• Expressive Arts Therapy: Drawing, singing, painting, clay, poetry, dance, exercise or movement, etc.

  • Bibliotherapy: Takesbenefit from the books to analyze and teach concepts.

  • Filial Therapy (Child-Parent Relationships): Filial play therapy is a child-centered relationship enhancement family therapy that uses psychoeducation to train parents to engage in one-on-one play therapy interventions with their juniors. In addition, this practice strives to help youngsters to evolve and enhance their relationships by employing non-directive play exercises.

  • Sand Tray Therapy: The child emphasizes tactile and sensory mediums to symbolize telling their story in the sand.

  • Imaginary Play: Dress up, the doctor set, doll houses, kitchen, puppets, blocks, etc.

Talk therapy has different types of psychotherapy, which include the following:

  • Acceptance and Commitment Therapy (ACT): To permit a child to comprehend and accept their inner emotions, and the therapy is related to a deeper understanding of emotional struggles to commit to moving forward positively.

  • Cognitive Behavior Therapy (CBT): Helps to enhance a child's moods, anxiety, and behavior by analyzing confused or distorted thinking patterns.

  • Dialectical Behavior Therapy (DBT): Can treat older adolescents with recurring suicidal feelings/thoughts, who engage in purposefully self-harmful behaviors, or who have Borderline Personality Disorder. The therapy highlights taking accountability for one's issues and helps the individual probe how they deal with conflict and intense negative emotions.

  • Family Therapy: Priorities to help the family dynamics through communication, educative information on family relations and surrounding environmental impacts, and providing support. Family therapy sessions involve children or adolescents, parents, siblings, and grandparents for better translation of the issues.

  • Couples Therapy: Concentrates on a couple's relationship and communication (parents having marital problems which cause a profound impact on child psychology).

  • Group Therapy: It is a psychological approach where more than one therapists lead multiple patients. It is based on the power of group dynamics and peer interactions to increase the acquaintance of mental illness and improve social skills.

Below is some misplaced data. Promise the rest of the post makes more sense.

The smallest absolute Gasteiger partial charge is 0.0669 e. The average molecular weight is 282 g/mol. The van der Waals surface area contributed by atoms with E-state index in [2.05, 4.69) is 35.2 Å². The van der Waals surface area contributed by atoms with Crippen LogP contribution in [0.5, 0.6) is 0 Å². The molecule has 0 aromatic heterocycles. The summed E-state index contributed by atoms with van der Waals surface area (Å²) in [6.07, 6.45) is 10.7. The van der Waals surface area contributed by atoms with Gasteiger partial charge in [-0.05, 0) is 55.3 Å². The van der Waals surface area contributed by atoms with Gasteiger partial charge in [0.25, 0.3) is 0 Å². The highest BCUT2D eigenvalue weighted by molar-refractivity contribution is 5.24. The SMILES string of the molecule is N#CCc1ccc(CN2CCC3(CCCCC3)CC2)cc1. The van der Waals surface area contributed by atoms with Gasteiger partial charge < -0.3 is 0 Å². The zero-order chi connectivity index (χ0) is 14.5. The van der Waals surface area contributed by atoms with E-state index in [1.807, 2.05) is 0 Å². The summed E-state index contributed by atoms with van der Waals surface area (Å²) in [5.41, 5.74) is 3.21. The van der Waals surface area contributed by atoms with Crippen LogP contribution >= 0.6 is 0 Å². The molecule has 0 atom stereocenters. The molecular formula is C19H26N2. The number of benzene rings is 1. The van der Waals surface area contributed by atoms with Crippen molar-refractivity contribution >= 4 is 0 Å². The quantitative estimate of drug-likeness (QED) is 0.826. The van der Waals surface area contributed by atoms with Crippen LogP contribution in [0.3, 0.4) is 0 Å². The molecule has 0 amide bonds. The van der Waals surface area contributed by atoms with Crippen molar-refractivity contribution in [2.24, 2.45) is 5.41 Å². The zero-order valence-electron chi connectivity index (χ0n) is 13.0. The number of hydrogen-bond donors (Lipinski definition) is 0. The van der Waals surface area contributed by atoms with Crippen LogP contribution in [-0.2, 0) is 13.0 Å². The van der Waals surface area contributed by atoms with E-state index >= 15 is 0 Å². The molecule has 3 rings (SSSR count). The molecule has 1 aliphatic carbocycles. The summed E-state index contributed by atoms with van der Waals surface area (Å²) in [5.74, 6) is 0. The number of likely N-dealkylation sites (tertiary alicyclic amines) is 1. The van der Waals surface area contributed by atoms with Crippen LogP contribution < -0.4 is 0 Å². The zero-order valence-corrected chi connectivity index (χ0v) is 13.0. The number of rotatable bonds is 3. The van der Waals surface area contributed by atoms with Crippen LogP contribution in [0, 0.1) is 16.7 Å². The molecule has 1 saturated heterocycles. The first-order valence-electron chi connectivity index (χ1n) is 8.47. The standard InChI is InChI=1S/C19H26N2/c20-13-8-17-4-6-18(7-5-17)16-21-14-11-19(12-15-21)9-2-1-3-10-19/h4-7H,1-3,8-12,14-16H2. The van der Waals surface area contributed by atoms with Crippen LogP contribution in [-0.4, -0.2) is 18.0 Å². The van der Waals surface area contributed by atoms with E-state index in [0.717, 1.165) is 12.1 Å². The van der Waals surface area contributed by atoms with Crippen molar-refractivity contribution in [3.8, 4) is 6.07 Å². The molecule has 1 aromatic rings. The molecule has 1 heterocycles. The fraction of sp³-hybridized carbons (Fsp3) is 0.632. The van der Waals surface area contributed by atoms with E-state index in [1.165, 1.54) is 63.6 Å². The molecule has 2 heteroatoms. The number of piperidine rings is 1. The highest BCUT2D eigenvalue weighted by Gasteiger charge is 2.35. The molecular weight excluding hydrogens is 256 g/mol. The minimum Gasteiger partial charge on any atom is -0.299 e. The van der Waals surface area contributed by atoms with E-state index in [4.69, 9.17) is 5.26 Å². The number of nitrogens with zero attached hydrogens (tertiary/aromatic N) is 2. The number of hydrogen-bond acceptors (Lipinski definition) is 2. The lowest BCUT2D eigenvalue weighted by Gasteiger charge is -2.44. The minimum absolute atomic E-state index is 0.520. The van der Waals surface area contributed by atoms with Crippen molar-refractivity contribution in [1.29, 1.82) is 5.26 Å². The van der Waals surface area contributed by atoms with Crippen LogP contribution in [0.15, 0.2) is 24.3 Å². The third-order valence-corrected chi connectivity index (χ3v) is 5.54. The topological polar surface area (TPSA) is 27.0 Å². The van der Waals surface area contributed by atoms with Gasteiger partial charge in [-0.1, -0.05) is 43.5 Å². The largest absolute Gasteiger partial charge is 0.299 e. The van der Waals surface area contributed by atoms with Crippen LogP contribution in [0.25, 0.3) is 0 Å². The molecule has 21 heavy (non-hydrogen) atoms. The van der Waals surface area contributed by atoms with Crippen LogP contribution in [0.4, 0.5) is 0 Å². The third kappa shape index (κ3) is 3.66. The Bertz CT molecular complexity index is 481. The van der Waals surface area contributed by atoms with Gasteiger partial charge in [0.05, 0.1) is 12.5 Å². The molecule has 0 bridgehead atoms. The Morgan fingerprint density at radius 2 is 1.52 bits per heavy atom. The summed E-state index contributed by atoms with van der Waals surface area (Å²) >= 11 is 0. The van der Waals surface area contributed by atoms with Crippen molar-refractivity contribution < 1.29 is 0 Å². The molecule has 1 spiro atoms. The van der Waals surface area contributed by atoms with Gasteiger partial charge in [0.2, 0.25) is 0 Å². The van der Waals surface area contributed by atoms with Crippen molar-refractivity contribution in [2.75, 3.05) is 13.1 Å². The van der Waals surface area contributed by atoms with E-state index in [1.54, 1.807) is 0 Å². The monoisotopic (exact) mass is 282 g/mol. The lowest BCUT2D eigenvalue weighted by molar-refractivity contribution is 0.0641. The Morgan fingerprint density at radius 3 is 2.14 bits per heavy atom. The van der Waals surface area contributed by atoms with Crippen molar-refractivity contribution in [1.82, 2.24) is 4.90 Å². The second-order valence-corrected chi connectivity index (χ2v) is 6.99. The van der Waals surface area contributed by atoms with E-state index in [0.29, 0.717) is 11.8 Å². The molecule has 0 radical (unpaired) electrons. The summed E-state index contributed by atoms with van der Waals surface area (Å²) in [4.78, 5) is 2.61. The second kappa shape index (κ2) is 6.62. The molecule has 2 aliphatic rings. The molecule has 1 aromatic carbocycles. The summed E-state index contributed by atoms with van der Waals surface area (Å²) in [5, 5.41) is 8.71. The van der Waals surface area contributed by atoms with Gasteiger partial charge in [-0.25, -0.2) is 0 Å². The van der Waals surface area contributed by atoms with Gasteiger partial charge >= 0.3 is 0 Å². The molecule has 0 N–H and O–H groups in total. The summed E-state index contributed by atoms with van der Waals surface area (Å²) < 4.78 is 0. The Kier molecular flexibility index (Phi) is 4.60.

• Interpersonal Therapy (IPT): This is exclusively for depressed clients, in which therapists concentrate on interpersonal events affecting an individual's emotional state.

  • Mentalization Based Therapy (MBT): It involves enduring children and teens who struggle with their identity and emotions and helping them to develop into healthy states of mind individuals.

  • Parent-Child Interaction Therapy (PCIT): It helps parents and children with behavior problems or connections. Parents have interactive sessions with their children, while therapists direct families toward optimistic relations.


Psychological therapy and behavioral therapy approaches are different from executing. Talk therapy helps better to understand the dynamics of own or with others. In contrast, play therapy helps younger children who can not rule out their problem and help them to address the problem first and then solve the issue creatively and at their level of understanding. The modes of therapy are different, but it does not mean that one therapy is better than another. Still, combining both therapies in a particular disorder can help to show miracles outcomes to achieve a good state of mind, help to solve the crisis, and achieve a better state of mind.

Dr. Vipul Chelabhai Prajapati
Dr. Vipul Chelabhai Prajapati